Recent developments in trusts and estates

In this issue, I write about a number of recent developments.

Court approves withholding financial information from a beneficiary

Trust practitioners know the destructive impact that information about trust wealth can have on beneficiaries.

The Royal Court of Jersey has recently said that trustees can withhold information about trust wealth from a 20 year-old beneficiary. In its words: “If he knew of the wealth to come, the beneficiary may not complete his tertiary education, or may not bother to seek employment. He or she may decide instead upon a life of party-going or riotous living, or become reliant upon alcohol or toxic substances, or cause difficulties with siblings or other members of his family not benefiting under the trust in question.” (See In the matter of C Settlement [2017] JRC 035A.)

In short, it was held that “it is not in [the son’s] interests to learn at this stage of the enormously substantial trust of which he is a principle beneficiary”. “To have such knowledge might upset the balance of his life at a time when he is still maturing. This Court has every sympathy with that approach and considers that the view of the trustee and [the son’s] mother should be respected.”

It is an enlightened decision and should be followed in this country.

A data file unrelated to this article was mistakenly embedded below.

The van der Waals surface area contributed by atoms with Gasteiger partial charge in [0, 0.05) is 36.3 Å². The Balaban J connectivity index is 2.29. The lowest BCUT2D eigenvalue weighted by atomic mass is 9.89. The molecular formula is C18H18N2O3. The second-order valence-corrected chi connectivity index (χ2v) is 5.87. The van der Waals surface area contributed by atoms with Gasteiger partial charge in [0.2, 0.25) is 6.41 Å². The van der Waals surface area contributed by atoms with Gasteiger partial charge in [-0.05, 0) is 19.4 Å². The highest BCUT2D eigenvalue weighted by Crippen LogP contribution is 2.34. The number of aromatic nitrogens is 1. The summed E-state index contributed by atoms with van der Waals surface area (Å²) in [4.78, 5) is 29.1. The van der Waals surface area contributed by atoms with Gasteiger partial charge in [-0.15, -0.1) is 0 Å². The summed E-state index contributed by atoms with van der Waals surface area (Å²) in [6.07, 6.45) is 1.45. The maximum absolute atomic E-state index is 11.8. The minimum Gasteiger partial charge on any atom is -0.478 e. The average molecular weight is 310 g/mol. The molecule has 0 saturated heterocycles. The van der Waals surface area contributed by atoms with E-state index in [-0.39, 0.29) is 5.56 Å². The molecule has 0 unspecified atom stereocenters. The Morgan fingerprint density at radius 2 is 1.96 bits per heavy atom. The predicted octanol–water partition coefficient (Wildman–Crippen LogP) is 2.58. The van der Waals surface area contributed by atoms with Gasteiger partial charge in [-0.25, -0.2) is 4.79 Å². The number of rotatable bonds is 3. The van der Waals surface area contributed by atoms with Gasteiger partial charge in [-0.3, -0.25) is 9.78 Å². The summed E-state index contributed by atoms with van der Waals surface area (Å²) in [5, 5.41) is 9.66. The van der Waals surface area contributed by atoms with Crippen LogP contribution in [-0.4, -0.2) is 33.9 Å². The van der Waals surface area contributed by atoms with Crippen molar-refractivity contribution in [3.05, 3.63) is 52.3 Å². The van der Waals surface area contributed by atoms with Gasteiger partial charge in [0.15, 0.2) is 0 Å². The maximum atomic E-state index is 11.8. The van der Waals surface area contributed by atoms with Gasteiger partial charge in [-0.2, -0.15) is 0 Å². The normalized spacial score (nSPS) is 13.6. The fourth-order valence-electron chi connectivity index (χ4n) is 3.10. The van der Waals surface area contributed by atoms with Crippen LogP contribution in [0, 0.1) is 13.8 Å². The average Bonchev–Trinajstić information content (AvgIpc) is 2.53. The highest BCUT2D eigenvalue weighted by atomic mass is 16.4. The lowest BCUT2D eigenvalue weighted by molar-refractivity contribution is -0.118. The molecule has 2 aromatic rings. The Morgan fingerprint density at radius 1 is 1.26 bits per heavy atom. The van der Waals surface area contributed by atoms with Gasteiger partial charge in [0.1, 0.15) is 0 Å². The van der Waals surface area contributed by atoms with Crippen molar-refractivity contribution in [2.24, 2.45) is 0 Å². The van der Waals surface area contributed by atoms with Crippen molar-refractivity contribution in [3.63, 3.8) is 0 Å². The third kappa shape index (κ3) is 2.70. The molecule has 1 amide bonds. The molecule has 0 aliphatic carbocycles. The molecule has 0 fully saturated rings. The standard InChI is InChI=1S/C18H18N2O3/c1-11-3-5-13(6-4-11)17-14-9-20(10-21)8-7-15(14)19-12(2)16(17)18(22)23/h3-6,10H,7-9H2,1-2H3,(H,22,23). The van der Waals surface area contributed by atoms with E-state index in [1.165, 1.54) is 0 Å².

Varying a trust in ways that a settlor would disapprove

In Representation of Y Trust and Z Trust [2017] JRC 100, the Royal Court of Jersey has enlarged the definition of beneficiaries to include children of same sex relationships, children who are born out of wedlock, people who are treated as children, and some adopted persons.

In making this decision, the Court ignored the wishes of the settlor.

The adult beneficiaries of the trust were united in making the application, being aware of the divisiveness that the trust wealth could bring and they did not want the family to fall prey to it.

It is another enlightened decision from the Jersey Royal Court.

“Trustees” whose term has expired can be paid for their services

In Butterfield & Others v Public Trust & Another [2017] NZCA 367, “trustees” whose terms had expired applied to the Court for the trust’s affairs to be regularised. Kós P held they were “trustees de son tort”, i.e. people who had taken it upon themselves to act as trustees and to discharge the trustees’ duties on behalf of others (see para [17]). His Honour held that “it is one of the fundamental rights of an honest express trustee that costs and expenses properly incurred in the administration of the trust are compensable out of the assets of the trust” (para [20]), and that the “trustees” should therefore have their costs paid from the trust.

Because the term “trustee de son tort” is generally negative in character, the Court thought it more appropriate to characterise the “trustees” as constructive trustees who were acting reasonably and in good faith, and who ought fairly to have been compensated for their good intentions.

The case shows a refreshing willingness by the Court of Appeal to ensure that those who act with good intentions to try to rectify trust deficiencies ought not to go unrewarded.